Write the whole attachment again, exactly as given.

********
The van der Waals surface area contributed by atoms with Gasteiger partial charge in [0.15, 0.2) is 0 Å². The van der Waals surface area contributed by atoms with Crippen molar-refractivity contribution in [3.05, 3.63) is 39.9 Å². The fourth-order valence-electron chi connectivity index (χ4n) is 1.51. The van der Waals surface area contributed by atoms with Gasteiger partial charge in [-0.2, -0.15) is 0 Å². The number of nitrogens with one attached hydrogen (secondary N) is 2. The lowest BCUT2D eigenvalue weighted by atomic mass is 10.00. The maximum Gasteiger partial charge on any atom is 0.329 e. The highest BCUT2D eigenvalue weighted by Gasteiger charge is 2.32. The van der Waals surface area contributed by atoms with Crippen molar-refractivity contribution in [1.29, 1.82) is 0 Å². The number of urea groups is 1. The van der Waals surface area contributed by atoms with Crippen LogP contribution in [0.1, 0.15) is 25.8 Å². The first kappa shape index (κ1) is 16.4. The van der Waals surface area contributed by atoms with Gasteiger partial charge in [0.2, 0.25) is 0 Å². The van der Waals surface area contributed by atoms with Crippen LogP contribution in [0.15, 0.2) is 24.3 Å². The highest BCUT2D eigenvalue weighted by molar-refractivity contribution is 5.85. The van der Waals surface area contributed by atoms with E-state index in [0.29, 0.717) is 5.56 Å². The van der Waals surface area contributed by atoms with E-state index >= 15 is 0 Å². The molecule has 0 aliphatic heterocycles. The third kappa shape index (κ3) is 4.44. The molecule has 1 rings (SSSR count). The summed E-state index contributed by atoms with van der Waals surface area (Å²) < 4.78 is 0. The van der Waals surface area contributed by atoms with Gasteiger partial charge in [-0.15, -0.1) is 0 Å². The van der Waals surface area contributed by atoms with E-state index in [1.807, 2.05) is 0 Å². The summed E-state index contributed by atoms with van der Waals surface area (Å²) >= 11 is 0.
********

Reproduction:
The van der Waals surface area contributed by atoms with Gasteiger partial charge in [0.15, 0.2) is 0 Å². The van der Waals surface area contributed by atoms with Crippen molar-refractivity contribution in [3.05, 3.63) is 39.9 Å². The fourth-order valence-electron chi connectivity index (χ4n) is 1.51. The van der Waals surface area contributed by atoms with Gasteiger partial charge in [-0.2, -0.15) is 0 Å². The number of nitrogens with one attached hydrogen (secondary N) is 2. The lowest BCUT2D eigenvalue weighted by atomic mass is 10.00. The maximum Gasteiger partial charge on any atom is 0.329 e. The highest BCUT2D eigenvalue weighted by Gasteiger charge is 2.32. The van der Waals surface area contributed by atoms with Crippen molar-refractivity contribution in [1.29, 1.82) is 0 Å². The number of urea groups is 1. The van der Waals surface area contributed by atoms with Crippen LogP contribution in [0.1, 0.15) is 25.8 Å². The first kappa shape index (κ1) is 16.4. The van der Waals surface area contributed by atoms with Gasteiger partial charge in [0.2, 0.25) is 0 Å². The van der Waals surface area contributed by atoms with Crippen LogP contribution in [0.15, 0.2) is 24.3 Å². The highest BCUT2D eigenvalue weighted by molar-refractivity contribution is 5.85. The van der Waals surface area contributed by atoms with E-state index in [0.29, 0.717) is 5.56 Å². The van der Waals surface area contributed by atoms with E-state index >= 15 is 0 Å². The molecule has 0 aliphatic heterocycles. The third kappa shape index (κ3) is 4.44. The molecule has 1 rings (SSSR count). The summed E-state index contributed by atoms with van der Waals surface area (Å²) < 4.78 is 0. The van der Waals surface area contributed by atoms with Gasteiger partial charge in [-0.15, -0.1) is 0 Å². The van der Waals surface area contributed by atoms with E-state index in [1.807, 2.05) is 0 Å². The summed E-state index contributed by atoms with van der Waals surface area (Å²) >= 11 is 0.